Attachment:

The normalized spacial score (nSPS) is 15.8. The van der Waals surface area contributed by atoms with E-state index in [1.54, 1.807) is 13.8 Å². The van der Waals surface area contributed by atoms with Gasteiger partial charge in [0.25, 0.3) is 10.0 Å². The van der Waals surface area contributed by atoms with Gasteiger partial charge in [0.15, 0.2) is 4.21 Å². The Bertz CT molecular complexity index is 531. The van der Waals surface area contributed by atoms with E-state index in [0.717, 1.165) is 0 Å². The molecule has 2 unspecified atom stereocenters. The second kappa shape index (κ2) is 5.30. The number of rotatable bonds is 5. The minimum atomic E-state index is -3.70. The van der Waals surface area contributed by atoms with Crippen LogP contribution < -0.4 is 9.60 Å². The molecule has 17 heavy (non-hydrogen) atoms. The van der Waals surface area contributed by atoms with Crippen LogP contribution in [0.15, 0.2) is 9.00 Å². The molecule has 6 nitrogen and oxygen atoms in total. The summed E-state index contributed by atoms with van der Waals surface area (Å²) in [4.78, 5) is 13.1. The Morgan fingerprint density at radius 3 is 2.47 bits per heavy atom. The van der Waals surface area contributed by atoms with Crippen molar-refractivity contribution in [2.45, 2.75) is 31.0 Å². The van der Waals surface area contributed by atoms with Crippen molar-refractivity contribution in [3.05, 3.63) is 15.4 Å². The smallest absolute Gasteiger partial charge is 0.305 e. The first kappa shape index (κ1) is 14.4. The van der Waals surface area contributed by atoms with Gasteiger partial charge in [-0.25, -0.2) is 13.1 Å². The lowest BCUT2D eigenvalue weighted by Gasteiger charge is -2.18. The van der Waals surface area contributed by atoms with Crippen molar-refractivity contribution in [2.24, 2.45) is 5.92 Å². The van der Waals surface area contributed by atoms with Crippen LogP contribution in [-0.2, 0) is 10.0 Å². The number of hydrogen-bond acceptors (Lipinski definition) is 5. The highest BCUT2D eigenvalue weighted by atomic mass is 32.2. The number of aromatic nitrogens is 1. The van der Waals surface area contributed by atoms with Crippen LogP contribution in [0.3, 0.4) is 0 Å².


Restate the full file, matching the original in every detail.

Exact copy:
The normalized spacial score (nSPS) is 15.8. The van der Waals surface area contributed by atoms with E-state index in [1.54, 1.807) is 13.8 Å². The van der Waals surface area contributed by atoms with Gasteiger partial charge in [0.25, 0.3) is 10.0 Å². The van der Waals surface area contributed by atoms with Gasteiger partial charge in [0.15, 0.2) is 4.21 Å². The Bertz CT molecular complexity index is 531. The van der Waals surface area contributed by atoms with E-state index in [0.717, 1.165) is 0 Å². The molecule has 2 unspecified atom stereocenters. The second kappa shape index (κ2) is 5.30. The number of rotatable bonds is 5. The minimum atomic E-state index is -3.70. The van der Waals surface area contributed by atoms with Crippen LogP contribution < -0.4 is 9.60 Å². The molecule has 17 heavy (non-hydrogen) atoms. The van der Waals surface area contributed by atoms with Crippen LogP contribution in [0.15, 0.2) is 9.00 Å². The molecule has 6 nitrogen and oxygen atoms in total. The summed E-state index contributed by atoms with van der Waals surface area (Å²) in [4.78, 5) is 13.1. The Morgan fingerprint density at radius 3 is 2.47 bits per heavy atom. The van der Waals surface area contributed by atoms with Crippen molar-refractivity contribution in [2.45, 2.75) is 31.0 Å². The van der Waals surface area contributed by atoms with Crippen molar-refractivity contribution in [3.05, 3.63) is 15.4 Å². The smallest absolute Gasteiger partial charge is 0.305 e. The first kappa shape index (κ1) is 14.4. The van der Waals surface area contributed by atoms with Gasteiger partial charge in [-0.25, -0.2) is 13.1 Å². The lowest BCUT2D eigenvalue weighted by Gasteiger charge is -2.18. The van der Waals surface area contributed by atoms with Crippen molar-refractivity contribution in [2.24, 2.45) is 5.92 Å². The van der Waals surface area contributed by atoms with Crippen LogP contribution in [-0.2, 0) is 10.0 Å². The number of hydrogen-bond acceptors (Lipinski definition) is 5. The highest BCUT2D eigenvalue weighted by atomic mass is 32.2. The number of aromatic nitrogens is 1. The van der Waals surface area contributed by atoms with Crippen LogP contribution in [0.3, 0.4) is 0 Å².